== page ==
“I feel like I did all the hard things correctly tonight, it’s the easy one that I got wrong. I can’t believe I sped on pit road. […] Obviously, it’s the biggest stage in NASCAR and I’ve got a shot to learn how to race against the best for 500 miles. After I lined up behind the #37 (Preece), I knew I had a shot and whether he wanted to move forward or not I was gonna push him no matter what and it was a matter of inches.”
It is Dillon’s first DNQ in his national series career, while Hill misses a Cup race for the first time since Texas in the fall in 2018.
“Unfortunately we have come up short on making this year’s #DAYTONA500,” Hill tweeted. “The disappointment has already set in but I’m extremely honored to have another shot at making the best race in the world. Congratulations to the teams that have made this race, it is an incredible feeling.”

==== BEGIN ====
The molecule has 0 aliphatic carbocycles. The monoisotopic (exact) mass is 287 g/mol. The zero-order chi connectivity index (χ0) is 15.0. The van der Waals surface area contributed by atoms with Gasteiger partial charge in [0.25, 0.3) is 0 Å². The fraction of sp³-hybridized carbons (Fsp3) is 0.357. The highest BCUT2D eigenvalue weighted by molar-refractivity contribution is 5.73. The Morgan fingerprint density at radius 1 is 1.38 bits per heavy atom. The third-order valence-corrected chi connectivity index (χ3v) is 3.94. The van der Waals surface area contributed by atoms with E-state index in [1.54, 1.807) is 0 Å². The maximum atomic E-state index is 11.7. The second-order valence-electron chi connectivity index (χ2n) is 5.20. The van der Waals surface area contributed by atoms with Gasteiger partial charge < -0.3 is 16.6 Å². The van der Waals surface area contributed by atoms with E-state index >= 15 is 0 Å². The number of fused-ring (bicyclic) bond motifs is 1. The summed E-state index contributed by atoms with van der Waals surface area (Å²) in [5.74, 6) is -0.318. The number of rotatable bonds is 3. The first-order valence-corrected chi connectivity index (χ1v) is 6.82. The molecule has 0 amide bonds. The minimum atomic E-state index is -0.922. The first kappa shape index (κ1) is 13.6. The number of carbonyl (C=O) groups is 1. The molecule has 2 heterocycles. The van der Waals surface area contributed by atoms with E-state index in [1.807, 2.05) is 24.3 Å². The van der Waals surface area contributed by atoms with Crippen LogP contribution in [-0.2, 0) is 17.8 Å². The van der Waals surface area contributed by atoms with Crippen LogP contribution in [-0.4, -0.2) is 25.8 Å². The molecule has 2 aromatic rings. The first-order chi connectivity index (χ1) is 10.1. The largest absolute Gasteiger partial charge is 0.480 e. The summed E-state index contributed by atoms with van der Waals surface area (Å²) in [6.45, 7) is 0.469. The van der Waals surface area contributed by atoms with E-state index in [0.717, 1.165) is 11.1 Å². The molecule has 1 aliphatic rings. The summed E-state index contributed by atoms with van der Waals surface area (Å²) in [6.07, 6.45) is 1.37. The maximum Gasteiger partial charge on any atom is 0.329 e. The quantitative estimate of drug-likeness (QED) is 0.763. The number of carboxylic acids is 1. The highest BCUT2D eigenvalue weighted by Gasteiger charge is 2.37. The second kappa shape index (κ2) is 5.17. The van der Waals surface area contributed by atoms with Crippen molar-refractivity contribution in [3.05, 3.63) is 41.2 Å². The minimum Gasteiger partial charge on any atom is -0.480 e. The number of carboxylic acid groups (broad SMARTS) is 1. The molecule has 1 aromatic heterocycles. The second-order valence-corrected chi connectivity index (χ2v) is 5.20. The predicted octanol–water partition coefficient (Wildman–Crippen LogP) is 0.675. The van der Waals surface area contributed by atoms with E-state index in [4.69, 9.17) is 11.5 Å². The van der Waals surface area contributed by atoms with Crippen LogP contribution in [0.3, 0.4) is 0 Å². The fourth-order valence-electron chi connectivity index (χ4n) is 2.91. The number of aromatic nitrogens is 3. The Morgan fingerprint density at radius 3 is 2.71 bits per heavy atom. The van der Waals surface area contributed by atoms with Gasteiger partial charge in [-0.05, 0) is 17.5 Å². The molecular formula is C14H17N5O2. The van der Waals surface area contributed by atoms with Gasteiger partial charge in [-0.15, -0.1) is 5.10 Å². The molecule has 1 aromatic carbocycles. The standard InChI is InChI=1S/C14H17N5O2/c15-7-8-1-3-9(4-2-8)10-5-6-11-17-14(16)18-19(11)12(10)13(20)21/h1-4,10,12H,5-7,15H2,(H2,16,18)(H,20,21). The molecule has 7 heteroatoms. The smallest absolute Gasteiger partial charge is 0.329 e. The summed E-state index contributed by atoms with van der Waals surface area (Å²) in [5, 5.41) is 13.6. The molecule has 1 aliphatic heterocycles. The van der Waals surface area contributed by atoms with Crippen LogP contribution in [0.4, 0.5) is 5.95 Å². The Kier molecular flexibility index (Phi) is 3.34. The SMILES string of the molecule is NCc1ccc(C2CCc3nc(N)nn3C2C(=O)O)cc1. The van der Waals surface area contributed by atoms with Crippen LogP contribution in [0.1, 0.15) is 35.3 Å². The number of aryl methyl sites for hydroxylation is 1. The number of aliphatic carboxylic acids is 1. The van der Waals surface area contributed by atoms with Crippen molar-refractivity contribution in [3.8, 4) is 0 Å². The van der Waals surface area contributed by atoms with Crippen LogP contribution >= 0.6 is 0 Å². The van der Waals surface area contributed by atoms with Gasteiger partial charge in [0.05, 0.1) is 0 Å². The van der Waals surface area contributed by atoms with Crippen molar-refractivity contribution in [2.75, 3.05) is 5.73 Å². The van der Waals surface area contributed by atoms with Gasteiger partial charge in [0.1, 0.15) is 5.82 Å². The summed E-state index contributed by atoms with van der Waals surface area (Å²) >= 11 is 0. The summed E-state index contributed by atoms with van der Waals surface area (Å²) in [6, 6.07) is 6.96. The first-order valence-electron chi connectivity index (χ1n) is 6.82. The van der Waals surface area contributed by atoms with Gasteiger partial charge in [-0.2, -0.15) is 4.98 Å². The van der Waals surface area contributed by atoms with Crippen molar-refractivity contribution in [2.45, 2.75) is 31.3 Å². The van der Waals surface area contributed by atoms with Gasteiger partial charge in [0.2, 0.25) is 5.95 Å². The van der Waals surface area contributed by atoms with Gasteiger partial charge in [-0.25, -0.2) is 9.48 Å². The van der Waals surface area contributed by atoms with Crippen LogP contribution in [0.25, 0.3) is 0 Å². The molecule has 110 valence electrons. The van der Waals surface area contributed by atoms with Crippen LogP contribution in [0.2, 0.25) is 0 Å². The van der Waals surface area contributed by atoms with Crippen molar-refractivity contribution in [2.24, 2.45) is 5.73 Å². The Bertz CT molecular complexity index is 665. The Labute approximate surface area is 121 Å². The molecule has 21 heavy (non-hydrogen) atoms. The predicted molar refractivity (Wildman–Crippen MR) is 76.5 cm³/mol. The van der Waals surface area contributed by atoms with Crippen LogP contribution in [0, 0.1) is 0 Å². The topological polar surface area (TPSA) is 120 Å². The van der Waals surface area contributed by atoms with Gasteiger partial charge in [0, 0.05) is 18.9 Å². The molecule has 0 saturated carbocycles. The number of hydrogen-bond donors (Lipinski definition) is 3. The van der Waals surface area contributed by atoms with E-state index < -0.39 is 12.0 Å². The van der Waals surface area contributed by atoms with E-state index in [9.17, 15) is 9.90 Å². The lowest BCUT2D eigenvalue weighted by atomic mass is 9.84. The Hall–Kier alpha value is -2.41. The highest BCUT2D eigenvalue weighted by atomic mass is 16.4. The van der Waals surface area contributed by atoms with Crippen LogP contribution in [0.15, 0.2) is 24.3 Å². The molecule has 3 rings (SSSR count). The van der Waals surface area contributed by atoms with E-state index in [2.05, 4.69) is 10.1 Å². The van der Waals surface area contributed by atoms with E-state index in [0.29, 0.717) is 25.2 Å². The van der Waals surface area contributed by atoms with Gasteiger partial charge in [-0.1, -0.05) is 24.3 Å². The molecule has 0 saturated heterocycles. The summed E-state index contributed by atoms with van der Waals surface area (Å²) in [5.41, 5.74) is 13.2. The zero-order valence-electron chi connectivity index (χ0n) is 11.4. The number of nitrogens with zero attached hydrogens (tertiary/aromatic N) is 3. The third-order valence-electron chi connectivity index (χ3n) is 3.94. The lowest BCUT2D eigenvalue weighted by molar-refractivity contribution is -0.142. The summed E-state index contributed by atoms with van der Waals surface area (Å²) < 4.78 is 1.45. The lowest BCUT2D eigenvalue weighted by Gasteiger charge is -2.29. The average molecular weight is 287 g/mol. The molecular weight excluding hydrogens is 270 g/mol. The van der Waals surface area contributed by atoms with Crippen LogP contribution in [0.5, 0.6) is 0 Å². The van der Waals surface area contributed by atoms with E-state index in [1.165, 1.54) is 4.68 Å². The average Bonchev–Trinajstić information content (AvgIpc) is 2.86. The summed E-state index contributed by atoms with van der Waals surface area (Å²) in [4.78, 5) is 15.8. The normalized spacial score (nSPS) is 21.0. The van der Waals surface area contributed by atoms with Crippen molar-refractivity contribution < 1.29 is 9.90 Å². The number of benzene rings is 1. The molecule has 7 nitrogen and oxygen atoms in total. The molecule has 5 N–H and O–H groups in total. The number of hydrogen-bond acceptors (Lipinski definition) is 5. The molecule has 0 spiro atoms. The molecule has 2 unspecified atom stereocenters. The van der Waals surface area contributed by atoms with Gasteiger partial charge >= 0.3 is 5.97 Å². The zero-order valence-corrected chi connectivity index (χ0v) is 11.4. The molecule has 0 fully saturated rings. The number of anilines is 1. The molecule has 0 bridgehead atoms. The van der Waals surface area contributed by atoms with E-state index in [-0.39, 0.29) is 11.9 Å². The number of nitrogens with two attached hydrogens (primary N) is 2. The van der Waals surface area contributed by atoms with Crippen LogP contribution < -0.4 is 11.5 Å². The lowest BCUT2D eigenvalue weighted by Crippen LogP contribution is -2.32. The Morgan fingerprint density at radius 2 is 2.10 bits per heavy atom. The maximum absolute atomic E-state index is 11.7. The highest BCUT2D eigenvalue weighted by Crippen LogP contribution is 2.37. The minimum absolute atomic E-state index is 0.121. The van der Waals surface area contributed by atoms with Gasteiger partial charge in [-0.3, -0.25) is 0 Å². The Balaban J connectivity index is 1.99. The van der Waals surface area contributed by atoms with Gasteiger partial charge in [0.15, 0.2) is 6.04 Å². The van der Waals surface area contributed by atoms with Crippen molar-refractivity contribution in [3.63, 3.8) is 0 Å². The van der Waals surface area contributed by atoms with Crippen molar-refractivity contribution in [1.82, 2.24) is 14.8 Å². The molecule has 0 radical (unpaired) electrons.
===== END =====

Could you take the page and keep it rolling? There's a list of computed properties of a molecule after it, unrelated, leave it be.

The circumstances behind Dillon’s DNQ raised uproar from fans; particular criticism was aimed at the charter system as some chartered cars that had underperformed compared to the #96 throughout the week will compete in the 500. Others simply questioned the methods that determined Cindric would make the race despite being so far back in the results; Chase Elliott tweeted he was “confused how this happened”, while Bubba posted, “All of us down here scratching our heads over that rule.”
“Wait, so you can be the best finisher of the open cars that aren’t locked in and still miss the Daytona 500 to one that finished a lap behind you? Learn something new every day,” remarked Xfinity driver Robby Lyons.
While the situation sparked much debate on social media, similar instances have occurred in past Duels. In 2006’s first Duel, an era in which the top thirty-five in owners’ points were locked in, Derrike Cope, Mike Skinner, and Kevin Lepage battled to the finish only for all three to miss the race as Bill Elliott (who had already locked himself in on time) was the best-finishing non-guaranteed driver; with Elliott making it on Duel finish, Robby Gordon transferred in via qualifying time before his own Duel finish cycled the qualifier to Kirk Shelmerdine. The 2010 Duels saw Michael Waltrip crash out but make the 500 anyway when the time-qualified Scott Speed secured the transfer spot. In 2016, Ryan Blaney qualified on speed but was also the highest-finishing driver in his Duel, which cycled the finish to McDowell.